JoeK said it well. The honor for lifetime achievements and post-season glory is called the Hall of Fame, for which Rivera no doubt will be a first ballot inductee. If he receives any MVP votes this year, which he might because he did have an excellent season, it will be for his achievements on the field in 2009 and not his playoff success from a decade ago.

  8. Church of the Perpetually Outraged - Nov 23, 2009 at 12:33 PM

    In other words, based on VORP at least Mauer was 50 percent better than last season’s MVP and 25 percent better than the anyone else this year. And that’s counting only offensive contributions, so his value rises even further once you factor in 939 innings at the most demanding defensive position.

    Just curious as to why you didn’t use WAR, since it factors in defense. It would also make your pick of Greinke look better because the WAR numbers are:
    Greinke 9.4
    Zobrist 8.6
    Mauer 8.2
    Verlander 8.2
    Jeter 7.4

  9. jonny5 - Nov 23, 2009 at 12:35 PM

    Mauer hands down. Jeter is #2? You must be a New yorker in love with the guy………

  10. JJ Metz - Nov 23, 2009 at 12:41 PM

    I find it funny that you keep calling it your “ballot”. Since you don’t really have a vote and all.

  11. J-LO FELL 2 - Nov 23, 2009 at 12:42 PM

    are you drunk from sunday, or did you fall. like J-Lo

  12. J-LO FELL 2 - Nov 23, 2009 at 12:43 PM

    are you drunk from sunday, or did you fall. like J-Lo

  13. DEPP DA PIRATE - Nov 23, 2009 at 12:47 PM


  14. Eagle 57 - Nov 23, 2009 at 12:48 PM

    Mauer! Yes! By any rational, objective view of performance.
    Congratulations to Joe Mauer. Hope he has many more!

  15. RonZ - Nov 23, 2009 at 12:50 PM

    ocho, u shouldnt have the right to post ne thing ne more…ure probably some yankee fan who thinks every player on their team is of god status…. i hate that money apparently buys championships and all the yankees fans dance around like idiots cuz they just bought a championship….but any ways my AL Mvp goes like this.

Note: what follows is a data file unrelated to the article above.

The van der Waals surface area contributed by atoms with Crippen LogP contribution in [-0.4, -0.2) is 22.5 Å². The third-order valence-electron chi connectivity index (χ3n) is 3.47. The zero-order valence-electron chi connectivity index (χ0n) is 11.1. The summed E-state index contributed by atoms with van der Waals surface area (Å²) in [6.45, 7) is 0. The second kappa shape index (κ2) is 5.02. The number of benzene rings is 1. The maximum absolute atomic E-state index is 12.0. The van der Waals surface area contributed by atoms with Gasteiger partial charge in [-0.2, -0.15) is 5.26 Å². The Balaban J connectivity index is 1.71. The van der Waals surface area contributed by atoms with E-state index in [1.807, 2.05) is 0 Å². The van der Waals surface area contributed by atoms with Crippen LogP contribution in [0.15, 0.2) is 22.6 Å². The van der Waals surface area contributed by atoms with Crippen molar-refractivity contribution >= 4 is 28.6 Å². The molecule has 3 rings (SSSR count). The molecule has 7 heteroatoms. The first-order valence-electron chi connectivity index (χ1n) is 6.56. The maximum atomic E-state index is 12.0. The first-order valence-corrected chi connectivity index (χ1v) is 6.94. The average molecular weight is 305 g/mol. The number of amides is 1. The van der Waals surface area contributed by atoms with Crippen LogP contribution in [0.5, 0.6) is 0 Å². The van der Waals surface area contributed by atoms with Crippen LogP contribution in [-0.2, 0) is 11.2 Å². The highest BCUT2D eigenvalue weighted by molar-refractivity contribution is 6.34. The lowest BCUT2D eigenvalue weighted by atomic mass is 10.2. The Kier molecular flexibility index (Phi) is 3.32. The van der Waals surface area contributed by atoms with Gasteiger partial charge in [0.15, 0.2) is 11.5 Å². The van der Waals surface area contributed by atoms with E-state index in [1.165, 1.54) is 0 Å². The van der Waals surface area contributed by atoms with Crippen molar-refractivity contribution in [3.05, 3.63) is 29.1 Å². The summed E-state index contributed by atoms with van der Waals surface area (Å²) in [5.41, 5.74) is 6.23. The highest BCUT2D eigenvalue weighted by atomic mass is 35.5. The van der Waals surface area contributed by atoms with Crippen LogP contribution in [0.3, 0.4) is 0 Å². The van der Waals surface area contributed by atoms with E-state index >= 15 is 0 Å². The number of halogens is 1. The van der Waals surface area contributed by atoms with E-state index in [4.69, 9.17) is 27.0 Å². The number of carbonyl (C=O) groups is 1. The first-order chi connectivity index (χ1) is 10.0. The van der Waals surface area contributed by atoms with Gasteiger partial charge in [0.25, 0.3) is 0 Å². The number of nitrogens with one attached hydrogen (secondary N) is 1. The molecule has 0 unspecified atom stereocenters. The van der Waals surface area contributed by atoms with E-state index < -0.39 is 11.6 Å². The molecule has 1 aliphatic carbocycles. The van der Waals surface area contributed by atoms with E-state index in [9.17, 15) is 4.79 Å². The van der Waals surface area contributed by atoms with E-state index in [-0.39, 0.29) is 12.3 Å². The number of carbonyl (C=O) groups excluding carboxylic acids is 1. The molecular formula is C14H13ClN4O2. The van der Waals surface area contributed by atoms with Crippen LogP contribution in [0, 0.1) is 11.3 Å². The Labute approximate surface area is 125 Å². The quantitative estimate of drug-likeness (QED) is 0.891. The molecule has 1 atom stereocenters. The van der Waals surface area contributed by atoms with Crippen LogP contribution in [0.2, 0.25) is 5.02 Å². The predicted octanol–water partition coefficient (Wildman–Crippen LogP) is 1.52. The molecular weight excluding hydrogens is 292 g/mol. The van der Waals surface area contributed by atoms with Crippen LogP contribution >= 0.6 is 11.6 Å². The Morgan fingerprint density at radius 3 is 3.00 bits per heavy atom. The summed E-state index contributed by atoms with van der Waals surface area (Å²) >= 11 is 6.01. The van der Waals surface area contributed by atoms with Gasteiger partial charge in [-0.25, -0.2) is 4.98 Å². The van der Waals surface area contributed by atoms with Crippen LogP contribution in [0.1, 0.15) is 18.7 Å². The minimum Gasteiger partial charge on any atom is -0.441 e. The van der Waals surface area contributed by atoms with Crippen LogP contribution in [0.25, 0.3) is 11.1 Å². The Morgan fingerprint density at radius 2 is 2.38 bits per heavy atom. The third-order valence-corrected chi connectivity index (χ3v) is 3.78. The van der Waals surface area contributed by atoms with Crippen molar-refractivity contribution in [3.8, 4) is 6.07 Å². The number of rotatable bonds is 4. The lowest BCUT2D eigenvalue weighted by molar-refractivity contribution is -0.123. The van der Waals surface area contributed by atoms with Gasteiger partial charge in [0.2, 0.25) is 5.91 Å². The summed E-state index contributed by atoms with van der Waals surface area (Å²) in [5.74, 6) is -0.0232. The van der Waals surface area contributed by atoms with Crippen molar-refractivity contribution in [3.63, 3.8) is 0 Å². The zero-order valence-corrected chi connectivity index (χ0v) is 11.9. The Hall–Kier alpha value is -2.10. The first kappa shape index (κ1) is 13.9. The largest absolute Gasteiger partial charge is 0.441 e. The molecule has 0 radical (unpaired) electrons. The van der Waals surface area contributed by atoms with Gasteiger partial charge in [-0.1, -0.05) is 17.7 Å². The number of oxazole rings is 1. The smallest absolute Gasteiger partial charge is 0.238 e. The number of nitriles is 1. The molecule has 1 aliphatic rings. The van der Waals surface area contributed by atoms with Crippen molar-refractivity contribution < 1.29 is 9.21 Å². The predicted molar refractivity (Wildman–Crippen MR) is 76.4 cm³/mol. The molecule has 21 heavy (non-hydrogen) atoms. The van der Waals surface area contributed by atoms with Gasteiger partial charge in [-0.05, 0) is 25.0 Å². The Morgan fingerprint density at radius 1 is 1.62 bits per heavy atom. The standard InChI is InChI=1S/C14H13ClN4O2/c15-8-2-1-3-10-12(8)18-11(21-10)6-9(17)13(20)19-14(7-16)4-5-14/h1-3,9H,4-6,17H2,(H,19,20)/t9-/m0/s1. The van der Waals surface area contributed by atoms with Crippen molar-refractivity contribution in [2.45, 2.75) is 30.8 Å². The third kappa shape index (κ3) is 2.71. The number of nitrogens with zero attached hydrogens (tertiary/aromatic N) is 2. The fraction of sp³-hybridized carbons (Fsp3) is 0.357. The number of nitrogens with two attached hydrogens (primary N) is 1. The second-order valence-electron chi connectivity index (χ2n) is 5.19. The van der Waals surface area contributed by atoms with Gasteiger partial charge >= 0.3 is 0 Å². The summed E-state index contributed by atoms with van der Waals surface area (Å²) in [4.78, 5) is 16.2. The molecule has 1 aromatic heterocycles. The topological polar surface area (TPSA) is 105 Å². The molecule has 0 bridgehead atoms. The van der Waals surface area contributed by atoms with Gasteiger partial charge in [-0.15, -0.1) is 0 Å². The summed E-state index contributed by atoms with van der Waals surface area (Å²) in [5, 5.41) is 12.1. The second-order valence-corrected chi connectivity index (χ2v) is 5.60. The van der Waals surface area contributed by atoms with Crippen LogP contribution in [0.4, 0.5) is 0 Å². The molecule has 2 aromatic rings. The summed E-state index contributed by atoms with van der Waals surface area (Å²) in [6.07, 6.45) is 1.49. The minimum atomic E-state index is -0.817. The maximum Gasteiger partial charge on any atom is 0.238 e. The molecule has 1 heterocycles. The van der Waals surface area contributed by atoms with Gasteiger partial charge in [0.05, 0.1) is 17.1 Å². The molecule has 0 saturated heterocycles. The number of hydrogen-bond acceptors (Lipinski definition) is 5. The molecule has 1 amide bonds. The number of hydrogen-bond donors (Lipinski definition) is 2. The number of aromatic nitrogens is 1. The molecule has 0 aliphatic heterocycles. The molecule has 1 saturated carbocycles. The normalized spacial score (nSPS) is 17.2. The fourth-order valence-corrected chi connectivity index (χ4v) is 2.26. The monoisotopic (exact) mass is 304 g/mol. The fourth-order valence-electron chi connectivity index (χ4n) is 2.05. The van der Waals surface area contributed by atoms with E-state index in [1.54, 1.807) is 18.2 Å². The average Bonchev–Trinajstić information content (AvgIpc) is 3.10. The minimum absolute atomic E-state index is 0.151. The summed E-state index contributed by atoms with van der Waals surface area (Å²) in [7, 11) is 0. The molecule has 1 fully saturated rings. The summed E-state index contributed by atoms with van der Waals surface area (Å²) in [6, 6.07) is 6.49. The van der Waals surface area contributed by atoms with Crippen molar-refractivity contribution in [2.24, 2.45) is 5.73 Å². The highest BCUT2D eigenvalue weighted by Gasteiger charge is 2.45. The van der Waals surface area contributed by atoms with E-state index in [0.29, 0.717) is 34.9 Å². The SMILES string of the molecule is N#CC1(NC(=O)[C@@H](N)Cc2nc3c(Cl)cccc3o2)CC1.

1.) Joe Mauer
    2.) Longo
    3.) Greinke
    4.) Miguel Cabrera
    5.) Mark Teixeira

  16. TMW - Nov 23, 2009 at 12:57 PM

    WAR doesn’t have a calculation to catcher defense so you can’t really use it to argue anything here.

  17. Church of the Perpetually Outraged - Nov 23, 2009 at 1:01 PM

    Um yes you can, because even though it doesn’t factor in catcher defense, he’s still third. So imagine that it did. It also is a counting stat, and while he missed a good month of the season, he’s once again third.

  18. ecp - Nov 23, 2009 at 1:01 PM

    Yeah, because the Royals would have just been inspired to score more runs just by Mariano’s mythical presence, huh? What a joke.

  19. James - Nov 23, 2009 at 1:06 PM

    Kendry Morales doesn’t make your top ten list? Really? Maybe if you didn’t have so many pitchers on your list…

  20. Pete - Nov 23, 2009 at 1:20 PM

    I’m pretty sure 85 was joking/baiting you guys into this flame war.

  21. Brian - Nov 23, 2009 at 1:45 PM

    How can you have Mark Teixeira at #6 but not even list Kendry Morales? Kendry was almost as good and didn’t have the benefit of playing half his games in that crazy Yankee Stadium.

  22. Joe - Nov 23, 2009 at 2:05 PM

    You’re an idiot. Never post whenever you’re under the influence.

  23. Church of the Perpetually Outraged - Nov 23, 2009 at 2:13 PM

    per espn:
    Mauer first, 27/28 first place votes
    Tex second 225 votes
    Jeter third, 193 votes
    Cabrera fourth (other first place vote) (wtf!?!?)

  24. Will - Nov 23, 2009 at 3:38 PM

    How is Jason Bay not on that list?

  25. jonny5 - Nov 23, 2009 at 4:52 PM

    Sorry, born and bred to bleed red. PHILLIES RED! Now I’m onto my winter green. Let’s not forget the orange and black as well!!!